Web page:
Electrical Estimating Take-off

Does knowing software make me an electrical estimator?

You took the electrical estimating software training. Are you now an estimator?

One of the biggest fallacies in the electrical industry is that knowing how to operate an electrical estimating software package automatically “makes you an estimator.” While knowing software is very important to the estimator’s role, this is only a piece of the estimating process. There is that old phrase “garbage in, garbage out” which may apply when a software operator randomly takes off items with no thought to reviewing any of the bid documentation. As you may know, apprentice electricians must complete 4 to 6 years of education and training to be a licensed journeyman electrician. What makes you think that taking a software class could make you an estimator in a week?

The estimator’s role is to determine the true cost of the project.

One thing that I think owners should remember is that the estimator’s role is to determine the true cost of the project. In that regard, an estimator has a fiscal responsibility to the company to determine the costs so that the company makes the anticipated profit, or at least doesn’t lose any money. We had one customer say “If I read the specs and covered everything, I would never get a job.” That is dangerous thinking right there. Determining the true cost doesn’t mean you have to bid at that price. The true cost becomes a guideline to make cuts to the costs based on known factors and historical data that you have collected over the years. That’s how you become more competitive on bid day.

This estimator not only knows the electrical estimating software, he knows how to estimate too!

Software does not teach you to think.

Every estimator’s career needs a foundation. In other words, an estimator must be taught to think and interpret drawing notes, specifications and other documentation. If you are never taught to look at the building construction before starting your take-off, how would you know that devices in block walls require different labor units than those in a sheetrock wall? If you never look at the reflected ceiling plan, how would you know to take-off a fixture in a grid ceiling versus a hard, gypsum board ceiling.

Is there demolition or existing walls that need to be chased or snaked? Different ceilings may require different wiring methods, flange kits, or even lifts depending on the height. Does your software determine this for you? No! Will software help you with project acceleration or delays in the schedule? The simple answer is no.

Electrical estimating software is great, but can it……????

You are back from your week of software training. Now you are back and ready to work. Where do you start? Does your software lay out a systematic approach? Will it help you get the counts out to the vendors for lighting fixtures? Or help you determine wiring methods for the project? Does the software calculate what you will need for homeruns? How does the software handle both human and non-human factors of labor effectiveness such as overtime work, compressed schedules, or building height adjustments?  Will the software prepare your scope letter, detailing what it included in your proposal and our legal terms and conditions that may protect you from lawsuits?If you are lucky to get a project, will the software put together your schedule and manloading chart?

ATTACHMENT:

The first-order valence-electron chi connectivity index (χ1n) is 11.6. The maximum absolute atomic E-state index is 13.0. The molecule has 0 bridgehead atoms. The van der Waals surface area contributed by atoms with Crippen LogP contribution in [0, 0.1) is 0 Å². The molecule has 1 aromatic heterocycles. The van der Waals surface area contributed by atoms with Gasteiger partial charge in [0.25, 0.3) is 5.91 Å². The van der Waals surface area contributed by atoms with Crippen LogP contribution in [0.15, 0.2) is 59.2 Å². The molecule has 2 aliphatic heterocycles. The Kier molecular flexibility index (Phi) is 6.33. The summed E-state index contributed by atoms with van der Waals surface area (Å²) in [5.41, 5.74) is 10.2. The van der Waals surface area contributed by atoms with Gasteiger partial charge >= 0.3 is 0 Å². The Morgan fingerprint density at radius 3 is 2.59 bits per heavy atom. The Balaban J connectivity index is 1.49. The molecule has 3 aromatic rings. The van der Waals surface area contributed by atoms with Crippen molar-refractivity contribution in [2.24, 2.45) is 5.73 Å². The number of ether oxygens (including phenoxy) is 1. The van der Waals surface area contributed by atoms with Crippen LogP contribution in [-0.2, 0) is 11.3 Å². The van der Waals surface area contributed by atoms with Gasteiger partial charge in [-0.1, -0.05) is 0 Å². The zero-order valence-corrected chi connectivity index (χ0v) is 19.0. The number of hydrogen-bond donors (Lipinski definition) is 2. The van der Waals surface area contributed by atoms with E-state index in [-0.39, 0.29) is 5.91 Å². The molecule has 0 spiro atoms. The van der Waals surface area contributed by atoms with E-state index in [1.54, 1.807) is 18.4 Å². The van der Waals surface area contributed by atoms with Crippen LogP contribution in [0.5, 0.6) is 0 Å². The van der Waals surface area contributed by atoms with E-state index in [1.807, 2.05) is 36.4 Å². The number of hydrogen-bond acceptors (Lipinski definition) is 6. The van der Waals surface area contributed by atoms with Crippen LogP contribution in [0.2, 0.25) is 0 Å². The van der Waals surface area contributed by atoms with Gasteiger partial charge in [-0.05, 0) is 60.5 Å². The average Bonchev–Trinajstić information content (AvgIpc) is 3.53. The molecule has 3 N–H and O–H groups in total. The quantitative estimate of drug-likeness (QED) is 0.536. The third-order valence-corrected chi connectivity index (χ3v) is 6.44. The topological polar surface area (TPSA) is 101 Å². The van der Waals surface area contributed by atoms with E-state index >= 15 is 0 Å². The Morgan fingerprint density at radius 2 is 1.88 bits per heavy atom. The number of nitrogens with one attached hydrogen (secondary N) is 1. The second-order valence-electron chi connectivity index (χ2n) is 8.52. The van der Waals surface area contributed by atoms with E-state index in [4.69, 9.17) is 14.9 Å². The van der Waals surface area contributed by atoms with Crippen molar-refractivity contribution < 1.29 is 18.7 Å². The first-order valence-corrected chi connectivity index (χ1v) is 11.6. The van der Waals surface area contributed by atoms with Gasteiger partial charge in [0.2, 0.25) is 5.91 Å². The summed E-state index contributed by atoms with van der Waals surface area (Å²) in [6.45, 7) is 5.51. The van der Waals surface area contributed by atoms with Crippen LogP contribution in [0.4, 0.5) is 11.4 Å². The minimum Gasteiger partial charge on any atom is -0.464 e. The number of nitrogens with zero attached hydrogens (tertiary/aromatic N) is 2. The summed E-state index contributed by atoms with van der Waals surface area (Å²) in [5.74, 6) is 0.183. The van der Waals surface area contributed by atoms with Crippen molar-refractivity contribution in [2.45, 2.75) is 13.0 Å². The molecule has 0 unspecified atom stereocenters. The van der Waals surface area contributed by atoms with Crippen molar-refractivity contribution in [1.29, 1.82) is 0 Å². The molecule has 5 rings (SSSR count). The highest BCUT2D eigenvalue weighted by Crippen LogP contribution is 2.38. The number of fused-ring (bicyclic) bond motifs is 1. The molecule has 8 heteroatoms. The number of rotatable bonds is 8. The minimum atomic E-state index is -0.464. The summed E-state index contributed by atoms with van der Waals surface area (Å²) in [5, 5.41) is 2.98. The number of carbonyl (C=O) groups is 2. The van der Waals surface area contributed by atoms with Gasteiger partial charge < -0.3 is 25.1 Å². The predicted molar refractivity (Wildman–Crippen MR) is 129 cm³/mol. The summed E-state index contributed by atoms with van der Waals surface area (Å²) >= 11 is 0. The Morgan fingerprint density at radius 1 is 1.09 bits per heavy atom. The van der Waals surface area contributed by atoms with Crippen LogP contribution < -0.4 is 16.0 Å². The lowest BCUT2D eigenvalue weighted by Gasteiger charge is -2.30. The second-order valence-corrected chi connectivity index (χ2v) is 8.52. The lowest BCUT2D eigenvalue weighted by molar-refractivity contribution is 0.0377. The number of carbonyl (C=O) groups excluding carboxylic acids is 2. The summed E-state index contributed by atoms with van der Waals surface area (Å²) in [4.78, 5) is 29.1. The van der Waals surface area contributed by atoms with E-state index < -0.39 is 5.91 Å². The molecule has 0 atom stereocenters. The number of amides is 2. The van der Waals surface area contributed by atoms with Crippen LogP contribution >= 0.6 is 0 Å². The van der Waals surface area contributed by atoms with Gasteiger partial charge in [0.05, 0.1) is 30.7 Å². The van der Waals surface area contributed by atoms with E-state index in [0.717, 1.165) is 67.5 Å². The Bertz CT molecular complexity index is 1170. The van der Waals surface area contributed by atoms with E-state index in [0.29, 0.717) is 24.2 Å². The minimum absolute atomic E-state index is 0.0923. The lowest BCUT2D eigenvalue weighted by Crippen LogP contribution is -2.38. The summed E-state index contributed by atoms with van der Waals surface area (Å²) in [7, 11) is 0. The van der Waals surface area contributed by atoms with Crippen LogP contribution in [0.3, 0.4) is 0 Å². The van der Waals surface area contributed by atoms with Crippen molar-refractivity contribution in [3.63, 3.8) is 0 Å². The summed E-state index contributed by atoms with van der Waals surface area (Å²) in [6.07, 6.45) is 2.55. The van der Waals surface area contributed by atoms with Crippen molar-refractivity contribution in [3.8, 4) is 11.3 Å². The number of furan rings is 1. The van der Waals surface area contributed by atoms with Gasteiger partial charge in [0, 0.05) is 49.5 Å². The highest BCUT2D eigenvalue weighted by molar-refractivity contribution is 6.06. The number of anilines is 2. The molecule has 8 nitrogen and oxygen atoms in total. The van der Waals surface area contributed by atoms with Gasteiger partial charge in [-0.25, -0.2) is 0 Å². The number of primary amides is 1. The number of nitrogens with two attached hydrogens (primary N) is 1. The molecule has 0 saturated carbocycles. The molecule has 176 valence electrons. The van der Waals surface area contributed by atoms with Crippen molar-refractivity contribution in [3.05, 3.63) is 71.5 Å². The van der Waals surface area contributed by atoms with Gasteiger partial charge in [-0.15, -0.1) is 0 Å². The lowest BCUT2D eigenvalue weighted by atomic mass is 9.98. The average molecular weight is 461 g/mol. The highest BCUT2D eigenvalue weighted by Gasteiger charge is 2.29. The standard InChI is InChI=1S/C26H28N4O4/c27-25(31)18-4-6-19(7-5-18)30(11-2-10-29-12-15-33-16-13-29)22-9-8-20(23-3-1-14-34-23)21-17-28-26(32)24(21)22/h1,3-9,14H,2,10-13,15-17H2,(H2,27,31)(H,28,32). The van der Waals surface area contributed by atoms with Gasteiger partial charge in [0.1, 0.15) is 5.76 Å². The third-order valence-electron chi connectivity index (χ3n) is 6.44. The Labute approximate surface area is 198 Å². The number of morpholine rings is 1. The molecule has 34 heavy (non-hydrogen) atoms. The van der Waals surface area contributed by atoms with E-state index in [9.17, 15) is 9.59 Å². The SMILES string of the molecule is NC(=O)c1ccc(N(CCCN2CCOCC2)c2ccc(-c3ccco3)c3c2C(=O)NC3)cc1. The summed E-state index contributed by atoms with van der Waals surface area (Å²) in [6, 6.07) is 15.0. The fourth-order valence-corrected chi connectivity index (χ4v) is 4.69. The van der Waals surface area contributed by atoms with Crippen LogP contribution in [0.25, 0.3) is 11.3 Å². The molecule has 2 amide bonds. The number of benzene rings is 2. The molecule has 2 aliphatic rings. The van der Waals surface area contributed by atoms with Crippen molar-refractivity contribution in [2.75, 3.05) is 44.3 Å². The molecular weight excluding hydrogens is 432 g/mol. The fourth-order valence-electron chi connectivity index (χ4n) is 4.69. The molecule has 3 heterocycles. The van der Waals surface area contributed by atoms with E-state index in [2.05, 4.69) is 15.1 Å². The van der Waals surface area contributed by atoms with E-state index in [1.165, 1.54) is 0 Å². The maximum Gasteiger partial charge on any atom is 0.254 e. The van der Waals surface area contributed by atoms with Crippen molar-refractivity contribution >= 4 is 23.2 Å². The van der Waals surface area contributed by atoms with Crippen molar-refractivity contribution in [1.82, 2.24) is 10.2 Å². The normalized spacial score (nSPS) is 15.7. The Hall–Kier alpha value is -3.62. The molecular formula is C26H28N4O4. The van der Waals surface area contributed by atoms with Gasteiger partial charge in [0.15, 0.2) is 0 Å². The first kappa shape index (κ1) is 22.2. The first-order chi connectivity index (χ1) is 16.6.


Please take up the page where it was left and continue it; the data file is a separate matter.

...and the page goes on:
Electrical estimating is part science, and part art!

Perhaps being a great software operator will help you with the science part of estimating. However, there is an “art” to bidding and negotiating work. Determining the bid price has a psychological element to it. Software doesn’t think for you. Software is merely a tool that you use, just like a pencil. Electrical estimating software also does not help you to negotiate work. It doesn’t help with the human side of developing relationships with general contractors in your area. They don’t care what software you use! They care that you can do the work for the price that you quoted. Let’s not forget that there are many electrical estimating software systems available. All operate somewhat differently. If you aren’t a professionally trained estimator, how do you know which electrical estimating software is right for you? Some of our clients use multiple software systems due to estimators rolls and requirements within the company as well.

It’s like learning to drive…………

A software operator (versus an estimator) is like a new driver that never took driver’s ed. Sure you may be able to get in the car and drive down the road. However, you won’t know what to do when a light turns red, or there is a school bus stopped in front of you because you never learned the rules of the road. This may be a rather simplistic example, but estimating is just like this. You learn the rules of the road first, such as estimating theory, building construction, how to read and interpret the bid documents and more.

Want to learn more about electrical estimating? Candels is offering its premier “Electrical Estimating Apprenticeship” from January 29 through May 30. Visit our website or call for details 877-CANDELS.


One thought on “Does knowing software make me an electrical estimator?”

  1. Jerry Tucker says:

    That is very good insight. It would be nice if it was as easy as just taking a class but I have had to work at it for a much longer time and still am learning.

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